Welcome to another guest post in my series For The Love of Mentor Texts here at Teach Mentor Texts. I love to talk about the power of mentor texts to impact our writing but I'm thrilled to have friends share how they use mentor texts for a fresh perspective. Today I'm excited to welcome Bridget Geraghty to share how mentor texts are an inspiration to her.
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Mentor Texts as a Source of Inspiration
By Bridget Geraghty
February 8th, 2017
I am willing to bet that most authors owe their first notion that they should write a book to a mentor text. Had it not been for that awakening they experienced through reading another person’s written work, the call to create something just as awe-inspiring may have passed them by. This is surely the case for me, as I can attribute my pull to write “Molly Bell and the Wishing Well” to mentor texts that stirred a sense of longing to write a story that would leave an indelible mark on others the way those books did for me.
It was during my time as an elementary school teacher that I truly beheld the influence that a remarkable story has on a child’s perspective and understanding. I would like to share a couple of examples of books that not only had an effect on the students in my classroom, but also inspired me to write a story that touched readers in the same way.
One such story is “The Secret Garden” by Frances Hodgson Burnett. There is an abundance of beautiful lessons for children in this story. But one that stands out for me is the way the author uses a secondary character, Martha, as a means to help the main character, Mary, overcome her selfishness and sulky attitude. Mary is a forlorn and miserable child who pushes away anyone that tries to engage with her. But Martha is a jolly, no-nonsense young woman who sees past Mary’s behavior and uses her gentle guidance and steadfast encouragement to help Mary open her eyes to the beauty and wonder of the world around her.
Likewise, in my middle grade novel, “Molly Bell and the Wishing Well”, the main character, Molly, has to overcome the grief she has in her heart over the loss of her mother. I used a secondary character, Grandma Saige, in a similar “counselor” role with the purpose of showing Molly by example and through her loving advice that there is still joy to be experienced in her life.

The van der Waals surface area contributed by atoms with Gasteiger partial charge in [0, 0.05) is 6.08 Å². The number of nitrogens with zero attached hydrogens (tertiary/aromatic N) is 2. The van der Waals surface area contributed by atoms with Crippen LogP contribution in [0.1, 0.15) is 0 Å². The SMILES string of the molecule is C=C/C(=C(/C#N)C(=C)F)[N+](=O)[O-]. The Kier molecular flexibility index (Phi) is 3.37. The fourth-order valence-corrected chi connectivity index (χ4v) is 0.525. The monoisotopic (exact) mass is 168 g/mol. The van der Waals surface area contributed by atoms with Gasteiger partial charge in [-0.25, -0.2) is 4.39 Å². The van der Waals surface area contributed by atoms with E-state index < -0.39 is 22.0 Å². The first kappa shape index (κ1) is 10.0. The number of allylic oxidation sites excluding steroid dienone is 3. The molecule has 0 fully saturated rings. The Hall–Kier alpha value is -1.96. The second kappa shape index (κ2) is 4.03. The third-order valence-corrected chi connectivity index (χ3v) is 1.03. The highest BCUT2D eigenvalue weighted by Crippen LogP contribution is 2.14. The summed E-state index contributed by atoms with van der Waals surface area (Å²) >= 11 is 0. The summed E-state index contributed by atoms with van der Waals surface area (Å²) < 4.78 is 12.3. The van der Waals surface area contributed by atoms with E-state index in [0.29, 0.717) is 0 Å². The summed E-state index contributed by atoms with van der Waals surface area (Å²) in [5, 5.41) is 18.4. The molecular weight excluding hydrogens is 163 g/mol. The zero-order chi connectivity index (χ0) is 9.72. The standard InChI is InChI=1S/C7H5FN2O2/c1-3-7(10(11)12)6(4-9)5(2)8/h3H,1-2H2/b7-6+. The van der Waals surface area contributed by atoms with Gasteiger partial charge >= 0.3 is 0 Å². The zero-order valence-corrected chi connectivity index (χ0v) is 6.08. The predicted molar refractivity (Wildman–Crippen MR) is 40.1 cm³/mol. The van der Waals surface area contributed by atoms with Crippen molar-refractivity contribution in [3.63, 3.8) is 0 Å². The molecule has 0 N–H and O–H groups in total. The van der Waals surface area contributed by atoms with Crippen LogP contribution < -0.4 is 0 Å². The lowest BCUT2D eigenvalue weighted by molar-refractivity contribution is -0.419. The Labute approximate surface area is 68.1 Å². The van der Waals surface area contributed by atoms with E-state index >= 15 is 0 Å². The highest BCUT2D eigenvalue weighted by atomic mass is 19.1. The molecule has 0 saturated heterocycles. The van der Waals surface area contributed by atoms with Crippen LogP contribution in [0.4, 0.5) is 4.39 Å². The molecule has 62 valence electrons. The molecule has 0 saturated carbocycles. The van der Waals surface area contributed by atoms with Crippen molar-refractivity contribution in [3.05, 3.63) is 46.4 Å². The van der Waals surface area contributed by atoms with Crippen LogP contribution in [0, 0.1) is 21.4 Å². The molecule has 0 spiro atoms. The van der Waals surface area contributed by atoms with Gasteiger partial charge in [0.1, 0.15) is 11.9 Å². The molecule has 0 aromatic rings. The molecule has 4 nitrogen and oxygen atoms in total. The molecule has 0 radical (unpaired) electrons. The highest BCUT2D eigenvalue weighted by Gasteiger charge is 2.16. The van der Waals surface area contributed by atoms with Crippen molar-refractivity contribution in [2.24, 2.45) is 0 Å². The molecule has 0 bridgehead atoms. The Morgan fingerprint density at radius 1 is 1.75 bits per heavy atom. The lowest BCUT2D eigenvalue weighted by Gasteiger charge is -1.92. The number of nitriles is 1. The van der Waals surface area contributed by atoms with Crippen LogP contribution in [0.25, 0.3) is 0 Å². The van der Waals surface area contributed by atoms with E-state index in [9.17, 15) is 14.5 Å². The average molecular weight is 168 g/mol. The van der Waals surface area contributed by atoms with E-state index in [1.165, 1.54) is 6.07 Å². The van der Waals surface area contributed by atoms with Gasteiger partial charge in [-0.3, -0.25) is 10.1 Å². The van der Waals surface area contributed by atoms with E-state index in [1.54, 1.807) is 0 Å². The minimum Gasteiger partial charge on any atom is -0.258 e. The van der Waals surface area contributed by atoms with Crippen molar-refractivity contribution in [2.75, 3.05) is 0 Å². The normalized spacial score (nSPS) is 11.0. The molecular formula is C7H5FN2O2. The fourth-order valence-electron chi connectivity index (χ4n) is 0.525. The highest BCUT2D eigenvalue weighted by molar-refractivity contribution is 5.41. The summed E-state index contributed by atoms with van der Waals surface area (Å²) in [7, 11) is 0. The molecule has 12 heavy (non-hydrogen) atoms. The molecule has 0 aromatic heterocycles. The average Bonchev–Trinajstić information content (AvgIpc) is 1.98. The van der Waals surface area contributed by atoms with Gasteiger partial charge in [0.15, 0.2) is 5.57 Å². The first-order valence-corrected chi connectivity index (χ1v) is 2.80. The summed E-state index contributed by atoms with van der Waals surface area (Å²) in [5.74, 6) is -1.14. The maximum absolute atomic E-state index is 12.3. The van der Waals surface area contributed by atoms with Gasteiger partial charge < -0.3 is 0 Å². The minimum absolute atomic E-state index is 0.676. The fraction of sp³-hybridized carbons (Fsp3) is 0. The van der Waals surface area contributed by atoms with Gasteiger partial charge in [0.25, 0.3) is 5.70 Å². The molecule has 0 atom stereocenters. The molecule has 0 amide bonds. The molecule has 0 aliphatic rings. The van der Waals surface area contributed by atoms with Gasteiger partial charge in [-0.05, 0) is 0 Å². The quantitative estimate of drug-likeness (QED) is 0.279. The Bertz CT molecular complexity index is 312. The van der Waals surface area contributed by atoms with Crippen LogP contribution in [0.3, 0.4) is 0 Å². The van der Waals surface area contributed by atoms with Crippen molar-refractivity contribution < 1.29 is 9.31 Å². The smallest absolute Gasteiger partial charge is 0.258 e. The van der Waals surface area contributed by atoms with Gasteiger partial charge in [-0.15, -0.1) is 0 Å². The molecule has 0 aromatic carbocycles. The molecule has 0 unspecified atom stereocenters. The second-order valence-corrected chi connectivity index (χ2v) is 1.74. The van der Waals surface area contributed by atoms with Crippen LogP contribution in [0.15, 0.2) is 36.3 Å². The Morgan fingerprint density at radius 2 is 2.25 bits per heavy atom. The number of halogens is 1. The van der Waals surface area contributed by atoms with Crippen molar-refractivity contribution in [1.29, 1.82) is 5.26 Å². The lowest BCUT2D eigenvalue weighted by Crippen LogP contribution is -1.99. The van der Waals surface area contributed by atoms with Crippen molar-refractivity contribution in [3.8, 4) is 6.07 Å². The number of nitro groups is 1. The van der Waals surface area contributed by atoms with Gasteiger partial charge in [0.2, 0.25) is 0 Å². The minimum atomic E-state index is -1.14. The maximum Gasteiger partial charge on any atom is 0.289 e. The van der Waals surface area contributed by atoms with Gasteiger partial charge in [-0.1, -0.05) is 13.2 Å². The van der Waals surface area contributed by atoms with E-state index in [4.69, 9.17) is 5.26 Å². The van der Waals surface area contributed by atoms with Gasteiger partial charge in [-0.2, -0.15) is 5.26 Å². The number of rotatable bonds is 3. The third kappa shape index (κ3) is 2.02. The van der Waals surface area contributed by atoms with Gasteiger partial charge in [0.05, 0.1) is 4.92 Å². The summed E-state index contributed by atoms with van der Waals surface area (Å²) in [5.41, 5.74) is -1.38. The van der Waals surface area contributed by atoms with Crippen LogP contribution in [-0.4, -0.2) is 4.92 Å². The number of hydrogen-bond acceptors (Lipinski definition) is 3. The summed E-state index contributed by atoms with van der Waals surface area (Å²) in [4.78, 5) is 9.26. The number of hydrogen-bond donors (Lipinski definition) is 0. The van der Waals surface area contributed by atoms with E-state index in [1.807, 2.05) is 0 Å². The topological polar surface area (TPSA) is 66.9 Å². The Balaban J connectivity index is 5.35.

Another example of a mentor text that I utilized in the creative process of writing my own book is “Mrs. Frisby and the Rats of NIMH” by Robert C. O”Brien. One aspect of this story that impressed upon me in particular is how the main character, Mrs. Frisby (a mouse), must fight her fears to reach her goal. In order to help her sick child and save her family’s home from being destroyed, she must travel through a field and risk being attacked by a villainous cat, fly on the back of a bird although she is afraid of heights, and visit a frightening predatory owl because he is the only one who knows how to heal her child. All of these things terrified Mrs. Frisby, yet she found the resolve within her to press on.
In my story, I also wanted to impart the lesson that if you want something badly enough, sometimes you just have to do it afraid. In “Molly Bell and the Wishing Well”, Molly is overcome with the desire to visit a wishing well she believes is magical so she can wish away the unwanted parts of her life. She is staying at her grandparents’ farm, and her grandfather does not want her to go to the wishing well (he has his own reasons for forbidding Molly to see it). But Grandma Saige has a soft spot for Molly’s interest in it, so she tells Molly where it is. In the middle of the night when everyone else is asleep, Molly decides that she will sneak out of the house and go on an adventure to find it. But of course, it is an overwhelming and scary experience for Molly that she must find the courage to keep going through because she wants to reach the wishing well so desperately.
So, in both of these examples and in other mentor texts I have used that influence my writing, I look for the essence that is captured within the characters or through the action in the story. What was the lesson that appealed to me so deeply, and how can I in my own way, through my characters and events, leave my readers with that impression I hope will be made in their own minds? My greatest hope is that perhaps one day a child will read “Molly Bell and the Wishing Well” and be drawn to a theme that speaks to his or her heart, and be inclined to tell their own story one day that breathes to life a new way of teaching that lesson.
A big thank you to Bridget for taking the time to share her love of mentor texts!